Two elected officials from Queens rode out the surging tides and flames that assailed parts of the Rockaways, and after a congressman fled for his life, he now has no home to return to.
U.S. Rep. Bob Turner (R-Middle Village) lived in the Breezy Point section of the Rockaways and gave his first-hand account of the inferno that eventually razed more than 80 homes in the area.
“I, along with many other Breezy Point residents, lost our homes last night and I am grateful that my family and I are safe after this destructive storm. I hope you will join me in lending a hand to those who were less fortunate and keep everyone impacted by this storm in your thoughts and prayers,” Turner said in a statement Tuesday after Superstorm Sandy crippled the entire city.
Turner and his wife had lived in their home for 32 years, but Monday night it was burned to the ground after an initial fire was whipped into a blaze by Sandy’s high winds. It burned for hours, Turner said in an interview with Fox News.
“At the very height of the storm, which was about 7:30 p.m., the water surge was such that emergency equipment couldn’t even get on the peninsula. So the fire — there was nothing anyone could do, it went unchecked for about 2 1/2 hours,” he said.
About 200 of the city’s Bravest battled the inferno and rescued residents by boat, but not before a section of the coastal enclave was left a smoldering pile of cinders.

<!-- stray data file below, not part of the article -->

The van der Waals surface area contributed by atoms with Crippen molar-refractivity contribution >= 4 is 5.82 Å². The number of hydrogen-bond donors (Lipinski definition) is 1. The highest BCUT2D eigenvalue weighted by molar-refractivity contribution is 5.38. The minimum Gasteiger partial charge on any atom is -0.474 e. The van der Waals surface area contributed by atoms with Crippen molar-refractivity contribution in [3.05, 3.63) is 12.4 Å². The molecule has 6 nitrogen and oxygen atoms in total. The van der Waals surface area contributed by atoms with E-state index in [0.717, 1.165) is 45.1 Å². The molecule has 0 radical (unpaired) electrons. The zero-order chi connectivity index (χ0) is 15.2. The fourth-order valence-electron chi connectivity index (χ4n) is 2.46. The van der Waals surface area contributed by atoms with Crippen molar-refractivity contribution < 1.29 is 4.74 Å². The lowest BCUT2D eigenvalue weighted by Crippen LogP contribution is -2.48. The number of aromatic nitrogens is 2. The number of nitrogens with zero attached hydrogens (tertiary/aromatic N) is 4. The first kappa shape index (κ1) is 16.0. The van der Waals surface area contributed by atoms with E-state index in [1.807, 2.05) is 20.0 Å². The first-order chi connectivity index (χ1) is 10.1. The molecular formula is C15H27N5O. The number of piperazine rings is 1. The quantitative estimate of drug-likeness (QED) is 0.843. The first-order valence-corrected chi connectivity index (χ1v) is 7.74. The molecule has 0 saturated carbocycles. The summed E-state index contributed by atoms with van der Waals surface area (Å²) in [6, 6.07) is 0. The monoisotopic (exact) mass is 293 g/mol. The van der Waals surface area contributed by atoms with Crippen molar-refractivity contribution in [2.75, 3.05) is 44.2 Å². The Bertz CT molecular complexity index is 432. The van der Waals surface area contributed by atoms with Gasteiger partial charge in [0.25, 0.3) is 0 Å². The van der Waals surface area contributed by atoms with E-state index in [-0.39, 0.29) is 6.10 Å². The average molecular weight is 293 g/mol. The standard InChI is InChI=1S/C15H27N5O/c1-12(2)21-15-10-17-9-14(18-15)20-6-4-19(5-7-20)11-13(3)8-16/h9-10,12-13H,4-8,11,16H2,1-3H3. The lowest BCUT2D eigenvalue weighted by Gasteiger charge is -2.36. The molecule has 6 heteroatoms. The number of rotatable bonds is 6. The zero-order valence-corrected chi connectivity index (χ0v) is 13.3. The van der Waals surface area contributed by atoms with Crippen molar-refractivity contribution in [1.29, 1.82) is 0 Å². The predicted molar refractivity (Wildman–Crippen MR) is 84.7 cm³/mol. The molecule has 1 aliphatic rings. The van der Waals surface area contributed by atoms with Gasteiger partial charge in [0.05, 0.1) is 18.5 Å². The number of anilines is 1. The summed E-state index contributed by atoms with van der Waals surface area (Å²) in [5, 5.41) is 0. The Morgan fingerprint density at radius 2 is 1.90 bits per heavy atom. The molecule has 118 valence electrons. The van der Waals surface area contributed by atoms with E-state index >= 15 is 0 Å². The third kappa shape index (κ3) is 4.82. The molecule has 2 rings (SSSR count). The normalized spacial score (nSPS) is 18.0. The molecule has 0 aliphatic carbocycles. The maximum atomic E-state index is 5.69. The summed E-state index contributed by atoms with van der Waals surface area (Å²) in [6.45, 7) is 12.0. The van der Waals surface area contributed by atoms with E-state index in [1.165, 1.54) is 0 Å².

City Councilman James Sanders Jr. (D-Laurelton) also rode out the storm in his Far Rockaway home. Though he strongly urged his constituents to evacuate, Sanders believes that government officials should not flee the scene of natural disasters.
At about 6:30 p.m. Monday, the councilman walked outside to see high winds and flooding in the streets.
“So that tree did fall down,” he said, staring into his driveway at his wife’s car crushed underneath.
Hours later, as the storm surge pushed sea waters to record levels, at least 4 feet of water was rushing through the streets, according to Sanders.
“Things have taken a turn for the worse,” he told TimesLedger Newspapers during the storm.
The basement and first floor of his house completely flooded and the power had gone out.
“I’m in a world of trouble,” he said, adding that the lack of electricity meant that pumps would not work to keep houses dry as the water rushed in and the wind howled in the darkness.
Indeed, elsewhere in the Rockaways at least four Queens residents drowned when they did not make it to higher ground or the second story of their homes.
At a news conference Wednesday, Sanders said he prepared by stockpiling meals similar to what he had consumed as a U.S. Marine, and kept a large ax with him in case he had to hack though the attic of his home.
Reach reporter Joe Anuta by e-mail at firstname.lastname@example.org or by phone at 718-260-4566.
©2012 Community News Group
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